In just over a week, lawmakers gather again at the capitol. What to expect in the upcoming Texas legislative session? Niki Griswold of the Austin American Statesman and James Barragán of the Texas Tribune with more on what to look for in the 88th legislative session. Also new incentives to buy an electric car. What does it mean for those in the market and will it be enough to jumpstart reluctant buyers? Plus the latest on a lawsuit to address racial bias in veterans benefits. And a big win for the Horned Frogs puts them in contention for the National College Football crown. TCU’s winning ways and a whole lot more today on the Texas Standard:

Texas Standard: June 20, 2022

A green light for COVID-19 vaccines for kids under 5. A Texas doctor on the importance at this stage of the pandemic fight, we’ll have the latest. Other stories we’re tracking: hispanics and COVID-19 vaccinations. What a new study tells us about vaccine hesitancy and health information. In other news, Texas republicans at their convention in Houston approve a platform including the false claim that President Biden’s election was illegitimate. We’ll have more from that event. Also reflections on Juneteenth and the progress and perils in the pursuit of racial justice. The comments of UT scholar Peniel Joseph and much more today on the Texas Standard:

Texas Standard: March 21, 2022

Historic confirmation hearings begin for the first Black woman nominated to sit on the highest court in the nation. What to expect in the confirmation hearings for Ketanji Brown Jackson. A Houston-based legal scholar weighs in. Also, the U.S. repose to the invasion of Ukraine. With President Biden set to go to Europe this week, Texas democratic congressman Mark Veasey of Fort Worth joins us to talk about what comes next. And a Johnson Space Center Historian on Making Space for Women in the story of NASA. And big trouble for small airports across the Lone Star State. Those stories and more today on the Texas Standard:

Texas Standard: January 21, 2022

What, exactly, does Governor Abbott’s newly unveiled “Parental Bill of Rights” really mean for Texas public schools? Also, many renters in Hays county brace themselves as federal dollars for a covid rent relief program disappear. Those stories, the week in politics, and more today on the Texas Standard:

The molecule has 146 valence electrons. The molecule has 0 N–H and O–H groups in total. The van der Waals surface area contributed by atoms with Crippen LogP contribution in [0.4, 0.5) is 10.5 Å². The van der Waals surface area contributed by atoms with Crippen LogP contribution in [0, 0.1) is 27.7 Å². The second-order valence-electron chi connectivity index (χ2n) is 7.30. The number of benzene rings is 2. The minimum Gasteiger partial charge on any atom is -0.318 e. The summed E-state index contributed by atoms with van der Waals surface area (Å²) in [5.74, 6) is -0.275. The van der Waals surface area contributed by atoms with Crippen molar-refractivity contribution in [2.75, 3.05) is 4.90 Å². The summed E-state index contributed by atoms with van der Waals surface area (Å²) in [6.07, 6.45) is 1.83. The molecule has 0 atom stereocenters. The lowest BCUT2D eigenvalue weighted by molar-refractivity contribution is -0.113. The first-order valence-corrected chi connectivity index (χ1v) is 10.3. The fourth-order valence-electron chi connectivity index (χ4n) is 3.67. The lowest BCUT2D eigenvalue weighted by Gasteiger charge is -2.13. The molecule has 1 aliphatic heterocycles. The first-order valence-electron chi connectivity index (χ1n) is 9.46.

Texas Standard: November 12, 2021

Roads, bridges, electric charging stations… in all some 35 billion dollars earmarked for Texas in the infrastructure bill. So what comes next? San Antonio mayor Ron Nirenberg joins us. Also, a new law aimed at preventing deaths due to drug overdose has a policy expert warning about the fine print. Plus the week in Texas politics and more today on the Texas Standard:

Texas Standard: May 14, 2020

How to make up for lost time: reopen school for a full year? Texas educators struggle with what to do in the fall and thereafter, we’ll have the latest. Plus, a new phase in the battle against the spread of the Coronavirus as businesses try to reopen. We’ll hear more on the state of testing in the state of Texas. And Dr. Fred Campbell of UT Health San Antonio takes up more of your COVID-19 questions. Also, who’s in charge, where? The back and forth over seemingly contradictory safety orders from state and local officials. Those stories and so much more today on the Texas Standard:

Texas Standard: March 25, 2020

They are the toughest measures yet to deal with Coronavirus in Texas. What’s the real world significance of new stay in place orders in cities across the Lone Star State? We’ll take a closer look. Also, the tenth biggest economy in the world asks Washington for help. What Texas wants to do with that disaster money. And how even NASA’s trying to shelter in place, while preparing for liftoff. Plus maintaining faith amid quarantine, how communities are staying together while keeping their distance. All those stories and more today on the Texas Standard:

Texas Standard: March 3, 2020